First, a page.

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Aside from the over complication and reinventing the wheel issues, you have nylon on nylon in a position to slide in the event of a shift in direction under tension. You may think that's not a problem, but have a friend hold a piece of monofilament fishing line, and see how easily it breaks by pinching a piece of tissue over it and giving it a stroke or two (insert tasteless and predictable joke here...)

Personally I rarely use a cordelette, and would guess 98% of my anchors are built by using the rope. There are many good threads on this site explaining just how fast and efficient that can be.


LostinMaine


Sep 17, 2012, 9:23 AM
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That is one intense spider's web of an anchor.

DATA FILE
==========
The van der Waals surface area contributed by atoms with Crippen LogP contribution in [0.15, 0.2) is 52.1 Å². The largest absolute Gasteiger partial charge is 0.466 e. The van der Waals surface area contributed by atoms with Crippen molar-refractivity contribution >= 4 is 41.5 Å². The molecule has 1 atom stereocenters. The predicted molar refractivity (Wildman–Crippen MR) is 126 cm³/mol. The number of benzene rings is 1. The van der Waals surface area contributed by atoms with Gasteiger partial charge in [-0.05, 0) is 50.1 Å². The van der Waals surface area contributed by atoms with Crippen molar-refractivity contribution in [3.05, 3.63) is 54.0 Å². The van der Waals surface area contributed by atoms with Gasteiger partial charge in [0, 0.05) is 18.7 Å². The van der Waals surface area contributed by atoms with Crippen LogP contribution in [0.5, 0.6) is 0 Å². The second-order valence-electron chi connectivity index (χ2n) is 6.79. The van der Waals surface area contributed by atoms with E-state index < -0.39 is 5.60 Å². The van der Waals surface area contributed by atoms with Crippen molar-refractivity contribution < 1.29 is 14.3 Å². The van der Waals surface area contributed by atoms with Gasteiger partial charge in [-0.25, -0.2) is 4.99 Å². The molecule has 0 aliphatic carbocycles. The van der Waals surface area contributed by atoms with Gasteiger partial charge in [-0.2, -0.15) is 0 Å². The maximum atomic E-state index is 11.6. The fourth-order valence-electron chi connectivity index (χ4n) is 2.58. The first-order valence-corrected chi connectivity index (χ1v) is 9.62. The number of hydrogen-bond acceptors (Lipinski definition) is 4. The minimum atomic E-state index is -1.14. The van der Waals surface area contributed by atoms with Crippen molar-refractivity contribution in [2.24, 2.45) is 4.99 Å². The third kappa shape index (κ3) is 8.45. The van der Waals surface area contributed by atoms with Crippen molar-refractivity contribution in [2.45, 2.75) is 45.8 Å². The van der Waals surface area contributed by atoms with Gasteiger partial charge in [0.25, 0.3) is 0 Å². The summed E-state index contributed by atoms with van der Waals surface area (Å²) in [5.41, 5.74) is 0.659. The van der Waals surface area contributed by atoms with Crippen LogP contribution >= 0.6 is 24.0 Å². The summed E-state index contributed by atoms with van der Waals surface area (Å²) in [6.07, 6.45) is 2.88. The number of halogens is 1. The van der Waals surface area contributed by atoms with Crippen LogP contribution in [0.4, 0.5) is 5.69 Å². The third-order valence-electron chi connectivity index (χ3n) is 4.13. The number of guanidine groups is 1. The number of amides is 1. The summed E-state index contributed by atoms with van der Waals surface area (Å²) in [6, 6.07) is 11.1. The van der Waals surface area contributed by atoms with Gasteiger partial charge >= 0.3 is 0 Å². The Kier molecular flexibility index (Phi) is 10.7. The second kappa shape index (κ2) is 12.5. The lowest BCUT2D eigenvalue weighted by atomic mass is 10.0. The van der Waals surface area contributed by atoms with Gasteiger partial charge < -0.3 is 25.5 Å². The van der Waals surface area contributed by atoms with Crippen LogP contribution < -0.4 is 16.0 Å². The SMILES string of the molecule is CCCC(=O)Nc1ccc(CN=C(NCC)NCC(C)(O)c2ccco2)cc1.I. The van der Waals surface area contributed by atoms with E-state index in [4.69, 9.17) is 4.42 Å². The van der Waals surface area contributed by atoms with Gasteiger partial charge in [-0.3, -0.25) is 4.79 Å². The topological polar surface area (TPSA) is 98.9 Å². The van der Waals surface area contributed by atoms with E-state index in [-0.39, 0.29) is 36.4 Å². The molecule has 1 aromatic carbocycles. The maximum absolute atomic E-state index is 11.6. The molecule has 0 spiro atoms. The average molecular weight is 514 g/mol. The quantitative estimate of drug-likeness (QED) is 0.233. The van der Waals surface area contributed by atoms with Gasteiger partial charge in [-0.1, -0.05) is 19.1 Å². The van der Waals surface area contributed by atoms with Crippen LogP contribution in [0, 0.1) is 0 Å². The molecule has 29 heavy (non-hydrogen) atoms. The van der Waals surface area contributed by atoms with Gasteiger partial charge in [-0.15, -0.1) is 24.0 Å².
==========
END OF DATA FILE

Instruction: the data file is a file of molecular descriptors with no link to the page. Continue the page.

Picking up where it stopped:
potreroed


Sep 17, 2012, 10:28 AM
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Waaay toooo complicated and unnecessary. KISS.


shimanilami


Sep 17, 2012, 12:21 PM
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Notes to self -

1. Don't climb with Jensen.

2. Get high with Jensen ('cuz clearly he smokes some strong shit.)

3. After getting high with Jensen, don't climb with Jensen.


sittingduck


Sep 17, 2012, 1:49 PM
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Think you might get the same functionality out of this less complicated rig.


jensen


Sep 17, 2012, 7:44 PM
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Re: [edge] Sequelette? [In reply to]
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In reply to:
Aside from the over complication and reinventing the wheel issues, you have nylon on nylon in a position to slide in the event of a shift in direction under tension.

Thanks for the constructive input!